Note 1: I have some plants leftover from this past weekend’s  plant sale here at the farmden. Contact me by June 24, 2022 if you’re interested in purchasing to pick up any white currant, black currant, fig, or gooseberry plants (a number of varieties of the latter two).They’re all discounted at 25% off.

Note 2: My farmden is open for a Garden Conservancy Open Day on Saturday, June 18, 2022 from 2 p.m. to 5 p.m. Registration is required, here.  

Shoots versus Fruits

I’ve been playing around with the orientation of some of my trees’ branches to influence how they grow. Branches pointed skyward generally are inherently vigorous, giving rise to long shoots, especially from their topmost buds. At the other extreme are branches oriented horizontally. They’re generally weak-growing, and tend to produce fruit buds rather than vigorous shoots and leaves. The cool thing is that if you or I change branch orientation, it changes the growth and fruiting habit of that branch.

Bending and tying branches is a good way to balance shoot growth and fruiting, especially of apple and pear trees. Both types of growth are needed. The fruits for us to eat, and the shoots to “feed” the fruit and to provide places on which to hang the fruits. Shoot growth is also needed to periodically replace old wood.

Pear espalierBranch bending to regulate growth and fruiting is especially evident with an espalier, which is a tree grown in an orderly, usually two dimensional form. Lurking behind the many forms, fanciful and otherwise, for espaliers is an appreciation for their effects on growth and fruiting.

Achieving Balance

Backyard apple and pear trees commonly put too much of their energy into shoot growth, a problem that can be exacerbated by overly enthusiastic pruning and over-fertilization. One way to coax an overly vigorous tree into bearing is by pulling upright branches downward, affixing them in that direction. This may seem an unnatural way to treat a plant, but it does help a tree to get started fruiting. Once fruiting begins, the weight of the fruit will keep branches down.Tied branches in British orchard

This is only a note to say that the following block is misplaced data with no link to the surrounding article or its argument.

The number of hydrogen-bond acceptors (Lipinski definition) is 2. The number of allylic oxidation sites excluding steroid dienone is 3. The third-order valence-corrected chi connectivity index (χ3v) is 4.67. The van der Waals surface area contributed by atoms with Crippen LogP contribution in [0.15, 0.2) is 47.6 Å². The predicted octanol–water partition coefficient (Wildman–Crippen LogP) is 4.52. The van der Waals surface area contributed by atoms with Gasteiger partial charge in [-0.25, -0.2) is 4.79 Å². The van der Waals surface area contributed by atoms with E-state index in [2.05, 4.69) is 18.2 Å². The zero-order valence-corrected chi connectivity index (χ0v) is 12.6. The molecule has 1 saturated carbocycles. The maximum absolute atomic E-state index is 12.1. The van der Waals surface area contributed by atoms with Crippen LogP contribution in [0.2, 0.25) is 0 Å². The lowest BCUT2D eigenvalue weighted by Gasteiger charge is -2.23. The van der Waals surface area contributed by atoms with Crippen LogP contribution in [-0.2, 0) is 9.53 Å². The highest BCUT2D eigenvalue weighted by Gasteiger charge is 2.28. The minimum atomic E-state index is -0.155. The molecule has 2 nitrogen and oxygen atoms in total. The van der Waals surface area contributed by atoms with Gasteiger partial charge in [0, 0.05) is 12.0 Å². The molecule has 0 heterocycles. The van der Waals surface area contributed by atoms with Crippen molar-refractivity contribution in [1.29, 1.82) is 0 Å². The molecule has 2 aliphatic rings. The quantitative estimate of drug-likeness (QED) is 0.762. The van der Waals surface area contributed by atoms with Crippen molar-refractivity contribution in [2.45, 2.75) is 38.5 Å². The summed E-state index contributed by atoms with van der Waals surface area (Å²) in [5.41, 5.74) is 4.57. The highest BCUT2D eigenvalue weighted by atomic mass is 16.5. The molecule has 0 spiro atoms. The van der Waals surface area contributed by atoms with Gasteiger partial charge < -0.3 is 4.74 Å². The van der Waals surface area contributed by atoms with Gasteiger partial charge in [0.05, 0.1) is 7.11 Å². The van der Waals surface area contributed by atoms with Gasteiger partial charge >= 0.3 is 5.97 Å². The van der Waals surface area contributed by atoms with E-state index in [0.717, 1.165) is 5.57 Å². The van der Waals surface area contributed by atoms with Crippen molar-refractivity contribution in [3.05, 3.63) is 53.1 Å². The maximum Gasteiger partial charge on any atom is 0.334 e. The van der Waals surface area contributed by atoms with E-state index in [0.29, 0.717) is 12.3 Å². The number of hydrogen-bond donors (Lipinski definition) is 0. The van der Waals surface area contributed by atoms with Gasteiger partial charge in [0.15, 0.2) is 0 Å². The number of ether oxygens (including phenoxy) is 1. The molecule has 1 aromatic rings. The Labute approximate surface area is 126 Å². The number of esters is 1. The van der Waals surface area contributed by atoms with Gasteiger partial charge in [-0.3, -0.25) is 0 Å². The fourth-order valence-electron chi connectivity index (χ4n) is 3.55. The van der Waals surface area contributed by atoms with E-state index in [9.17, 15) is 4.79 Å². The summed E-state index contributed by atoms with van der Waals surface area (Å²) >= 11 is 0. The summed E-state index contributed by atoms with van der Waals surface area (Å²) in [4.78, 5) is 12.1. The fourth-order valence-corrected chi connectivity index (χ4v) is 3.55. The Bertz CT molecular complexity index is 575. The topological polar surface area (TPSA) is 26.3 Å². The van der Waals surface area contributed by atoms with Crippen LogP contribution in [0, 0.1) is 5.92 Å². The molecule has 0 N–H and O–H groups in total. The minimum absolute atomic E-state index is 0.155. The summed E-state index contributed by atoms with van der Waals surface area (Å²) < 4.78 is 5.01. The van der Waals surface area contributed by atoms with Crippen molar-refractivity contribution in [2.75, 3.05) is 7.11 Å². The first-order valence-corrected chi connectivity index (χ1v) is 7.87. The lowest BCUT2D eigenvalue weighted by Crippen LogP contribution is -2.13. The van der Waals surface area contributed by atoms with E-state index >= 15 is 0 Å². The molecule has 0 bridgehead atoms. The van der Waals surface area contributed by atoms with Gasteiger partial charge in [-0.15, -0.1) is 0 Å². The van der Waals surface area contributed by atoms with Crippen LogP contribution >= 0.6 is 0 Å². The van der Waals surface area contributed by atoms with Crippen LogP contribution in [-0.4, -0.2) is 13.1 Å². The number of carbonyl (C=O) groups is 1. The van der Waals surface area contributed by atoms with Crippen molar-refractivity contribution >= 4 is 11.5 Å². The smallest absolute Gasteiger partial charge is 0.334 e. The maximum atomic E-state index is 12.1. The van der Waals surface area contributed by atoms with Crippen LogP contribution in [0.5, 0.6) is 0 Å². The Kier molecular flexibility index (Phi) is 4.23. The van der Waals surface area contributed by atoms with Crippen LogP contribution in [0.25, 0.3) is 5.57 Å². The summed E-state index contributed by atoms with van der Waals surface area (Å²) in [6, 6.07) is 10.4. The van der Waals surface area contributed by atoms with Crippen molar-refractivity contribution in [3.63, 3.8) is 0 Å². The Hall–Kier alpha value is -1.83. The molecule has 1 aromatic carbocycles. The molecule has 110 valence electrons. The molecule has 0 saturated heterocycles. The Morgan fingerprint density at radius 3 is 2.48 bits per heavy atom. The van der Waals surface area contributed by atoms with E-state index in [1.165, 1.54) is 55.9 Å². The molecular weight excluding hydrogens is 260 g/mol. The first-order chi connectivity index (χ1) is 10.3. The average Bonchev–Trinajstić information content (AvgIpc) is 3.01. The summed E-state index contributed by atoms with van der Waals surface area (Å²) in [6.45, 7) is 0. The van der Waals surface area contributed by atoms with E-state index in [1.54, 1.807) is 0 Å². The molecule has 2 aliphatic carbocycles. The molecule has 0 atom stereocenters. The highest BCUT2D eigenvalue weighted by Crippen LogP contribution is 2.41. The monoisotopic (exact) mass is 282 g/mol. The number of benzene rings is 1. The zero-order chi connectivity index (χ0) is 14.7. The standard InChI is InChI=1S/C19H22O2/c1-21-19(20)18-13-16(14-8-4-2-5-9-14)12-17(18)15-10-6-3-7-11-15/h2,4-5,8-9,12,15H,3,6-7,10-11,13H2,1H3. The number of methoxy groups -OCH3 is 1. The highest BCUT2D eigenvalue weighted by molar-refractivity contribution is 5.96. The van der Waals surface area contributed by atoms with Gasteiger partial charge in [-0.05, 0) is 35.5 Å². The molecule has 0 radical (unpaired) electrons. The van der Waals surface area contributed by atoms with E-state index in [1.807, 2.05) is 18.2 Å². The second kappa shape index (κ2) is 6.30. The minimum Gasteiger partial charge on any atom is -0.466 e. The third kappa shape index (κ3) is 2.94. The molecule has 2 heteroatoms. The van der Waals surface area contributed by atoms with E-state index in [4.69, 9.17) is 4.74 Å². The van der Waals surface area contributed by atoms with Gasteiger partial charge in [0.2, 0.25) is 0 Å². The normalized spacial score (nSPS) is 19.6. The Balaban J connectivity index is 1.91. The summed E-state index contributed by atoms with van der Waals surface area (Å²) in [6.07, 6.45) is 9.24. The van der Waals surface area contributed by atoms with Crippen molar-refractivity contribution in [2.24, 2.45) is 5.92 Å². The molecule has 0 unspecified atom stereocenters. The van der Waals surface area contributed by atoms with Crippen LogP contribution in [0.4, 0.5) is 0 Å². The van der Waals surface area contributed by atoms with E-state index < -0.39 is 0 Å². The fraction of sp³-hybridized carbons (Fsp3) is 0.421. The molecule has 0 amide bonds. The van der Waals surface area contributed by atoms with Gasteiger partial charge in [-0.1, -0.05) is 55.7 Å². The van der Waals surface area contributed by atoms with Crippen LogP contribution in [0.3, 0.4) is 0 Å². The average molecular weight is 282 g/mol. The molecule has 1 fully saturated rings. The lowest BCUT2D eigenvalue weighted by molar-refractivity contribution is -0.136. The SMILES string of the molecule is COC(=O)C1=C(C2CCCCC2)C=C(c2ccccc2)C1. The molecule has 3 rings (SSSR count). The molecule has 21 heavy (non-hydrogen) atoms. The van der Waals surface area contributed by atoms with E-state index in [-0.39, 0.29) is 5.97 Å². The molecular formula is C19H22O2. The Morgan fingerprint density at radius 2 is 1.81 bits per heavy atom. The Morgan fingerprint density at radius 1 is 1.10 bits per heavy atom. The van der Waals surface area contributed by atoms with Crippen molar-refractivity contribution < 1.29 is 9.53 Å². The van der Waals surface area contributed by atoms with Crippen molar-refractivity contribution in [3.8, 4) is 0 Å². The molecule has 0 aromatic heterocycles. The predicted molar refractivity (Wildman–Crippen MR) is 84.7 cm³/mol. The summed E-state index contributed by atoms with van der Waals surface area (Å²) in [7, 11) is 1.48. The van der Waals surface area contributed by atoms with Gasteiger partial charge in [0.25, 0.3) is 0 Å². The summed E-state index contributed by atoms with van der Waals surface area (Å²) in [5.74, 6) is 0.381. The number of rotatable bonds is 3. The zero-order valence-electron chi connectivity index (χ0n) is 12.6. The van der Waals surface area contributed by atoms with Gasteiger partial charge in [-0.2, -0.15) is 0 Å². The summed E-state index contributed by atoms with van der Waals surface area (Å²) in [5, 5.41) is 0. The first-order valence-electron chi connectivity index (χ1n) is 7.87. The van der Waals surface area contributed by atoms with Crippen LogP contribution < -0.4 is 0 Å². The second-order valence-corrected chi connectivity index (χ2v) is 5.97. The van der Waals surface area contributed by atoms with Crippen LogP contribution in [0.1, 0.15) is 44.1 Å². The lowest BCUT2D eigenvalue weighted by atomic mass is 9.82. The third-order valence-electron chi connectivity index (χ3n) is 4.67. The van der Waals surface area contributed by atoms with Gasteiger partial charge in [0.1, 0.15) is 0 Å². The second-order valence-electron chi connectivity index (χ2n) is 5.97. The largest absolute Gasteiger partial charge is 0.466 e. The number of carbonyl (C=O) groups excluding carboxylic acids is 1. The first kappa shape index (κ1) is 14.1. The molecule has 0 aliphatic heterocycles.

Sometimes fruit pulls a branch down so much that it’s too fruitful and needs invigoration. Asian pears are prone to bearing too heavily too early in their life, especially if grafted on dwarfing rootstocks; the result is a stunted tree. The cure is to drastically cut drooping branches back to more upward growing — and, hence, vigorous — side shoots. Or to stake branches into more upright positions.

Bending down branches spreads them, which, along with correct pruning, also lets all branches bathe in sunlight. With many upright growing branches, the interior of a tree becomes too shaded to produce fruit buds or even leaves. Well-trained cherry tree

Branches that are spread at an early age make wide angles with the trunk. That wide angle attachment becomes a strong juncture, one that will not break when eventually weighted down with fruit, as often occurs with branches having narrow crotch angles.

Practical Matters: How to Do It

On very young trees which are still forming their main branches around the trunk, I start spreading the new shoots when they are just a few inches long. After bending a shoot carefully so as not to break it, I hold it in that position by snapping a spring-type clothespin on the trunk with the tail of the clothespin holding the shoot down. training with clothespinAnother way to hold this wide angle is to press one end of a toothpick into the shoot and the other into the trunk, just enough to keep the toothpick in place.

For older branches, I use either a stiff wire or a length of wood with a brad driven in each end. (I’ve previously removed the brad’s head and sharpened what remains.) Wooden branch spreaderTying a string around a branch, and then to a weight on the ground or to the tree’s trunk is another way to pull a branch down. Or, you can affix a weight right to the branch. For instance, glue a clothespin to a rock, then clip it to the branch.Training with branch weight

After a few weeks, the ties or weights or clothespins can be removed. The branches will stay in place.

Ideally, re-orienting the branches of apple and pear trees achieves a favorable balance between shoots and fruits. To this end, strive for about a sixty degree angle to the trunk. I try to keep the branch straight as it is oriented to this angle. If the branch has a bow in it when pulled down, overly vigorous shoots are apt to grow from buds at the topmost part of the bow.